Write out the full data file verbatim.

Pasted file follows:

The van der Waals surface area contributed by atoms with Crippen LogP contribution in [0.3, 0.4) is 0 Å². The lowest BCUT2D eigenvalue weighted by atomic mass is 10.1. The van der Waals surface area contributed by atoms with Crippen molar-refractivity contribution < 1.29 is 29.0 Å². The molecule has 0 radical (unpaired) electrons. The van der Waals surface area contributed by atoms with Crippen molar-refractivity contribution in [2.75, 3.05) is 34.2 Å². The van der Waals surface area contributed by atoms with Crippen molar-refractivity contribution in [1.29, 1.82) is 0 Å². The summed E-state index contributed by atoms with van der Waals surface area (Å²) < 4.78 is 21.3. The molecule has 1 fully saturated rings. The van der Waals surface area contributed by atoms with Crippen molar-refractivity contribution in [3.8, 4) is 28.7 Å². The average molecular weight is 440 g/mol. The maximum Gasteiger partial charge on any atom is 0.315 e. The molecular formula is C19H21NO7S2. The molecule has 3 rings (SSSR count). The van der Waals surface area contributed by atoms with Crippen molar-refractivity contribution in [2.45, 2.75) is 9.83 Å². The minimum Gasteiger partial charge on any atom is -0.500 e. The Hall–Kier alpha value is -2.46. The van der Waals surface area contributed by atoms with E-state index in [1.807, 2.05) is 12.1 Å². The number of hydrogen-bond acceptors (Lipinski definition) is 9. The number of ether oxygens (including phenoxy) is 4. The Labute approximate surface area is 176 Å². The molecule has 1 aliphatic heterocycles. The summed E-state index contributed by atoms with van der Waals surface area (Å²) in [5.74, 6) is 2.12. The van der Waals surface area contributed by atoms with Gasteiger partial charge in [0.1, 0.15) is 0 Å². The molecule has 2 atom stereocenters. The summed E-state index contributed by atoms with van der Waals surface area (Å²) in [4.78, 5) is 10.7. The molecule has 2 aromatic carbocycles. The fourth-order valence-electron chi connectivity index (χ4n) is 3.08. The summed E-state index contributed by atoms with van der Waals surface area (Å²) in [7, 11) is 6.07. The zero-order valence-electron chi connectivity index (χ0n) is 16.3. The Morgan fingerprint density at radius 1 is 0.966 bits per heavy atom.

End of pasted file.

The van der Waals surface area contributed by atoms with Crippen LogP contribution in [0.3, 0.4) is 0 Å². The lowest BCUT2D eigenvalue weighted by atomic mass is 10.1. The van der Waals surface area contributed by atoms with Crippen molar-refractivity contribution < 1.29 is 29.0 Å². The molecule has 0 radical (unpaired) electrons. The van der Waals surface area contributed by atoms with Crippen molar-refractivity contribution in [2.75, 3.05) is 34.2 Å². The van der Waals surface area contributed by atoms with Crippen molar-refractivity contribution in [1.29, 1.82) is 0 Å². The summed E-state index contributed by atoms with van der Waals surface area (Å²) < 4.78 is 21.3. The molecule has 1 fully saturated rings. The van der Waals surface area contributed by atoms with Crippen molar-refractivity contribution in [3.8, 4) is 28.7 Å². The average molecular weight is 440 g/mol. The maximum Gasteiger partial charge on any atom is 0.315 e. The molecular formula is C19H21NO7S2. The molecule has 3 rings (SSSR count). The van der Waals surface area contributed by atoms with Crippen molar-refractivity contribution in [2.45, 2.75) is 9.83 Å². The minimum Gasteiger partial charge on any atom is -0.500 e. The Hall–Kier alpha value is -2.46. The van der Waals surface area contributed by atoms with E-state index in [1.807, 2.05) is 12.1 Å². The number of hydrogen-bond acceptors (Lipinski definition) is 9. The number of ether oxygens (including phenoxy) is 4. The Labute approximate surface area is 176 Å². The molecule has 1 aliphatic heterocycles. The summed E-state index contributed by atoms with van der Waals surface area (Å²) in [5.74, 6) is 2.12. The van der Waals surface area contributed by atoms with Gasteiger partial charge in [0.1, 0.15) is 0 Å². The molecule has 2 atom stereocenters. The summed E-state index contributed by atoms with van der Waals surface area (Å²) in [4.78, 5) is 10.7. The molecule has 2 aromatic carbocycles. The fourth-order valence-electron chi connectivity index (χ4n) is 3.08. The summed E-state index contributed by atoms with van der Waals surface area (Å²) in [7, 11) is 6.07. The zero-order valence-electron chi connectivity index (χ0n) is 16.3. The Morgan fingerprint density at radius 1 is 0.966 bits per heavy atom.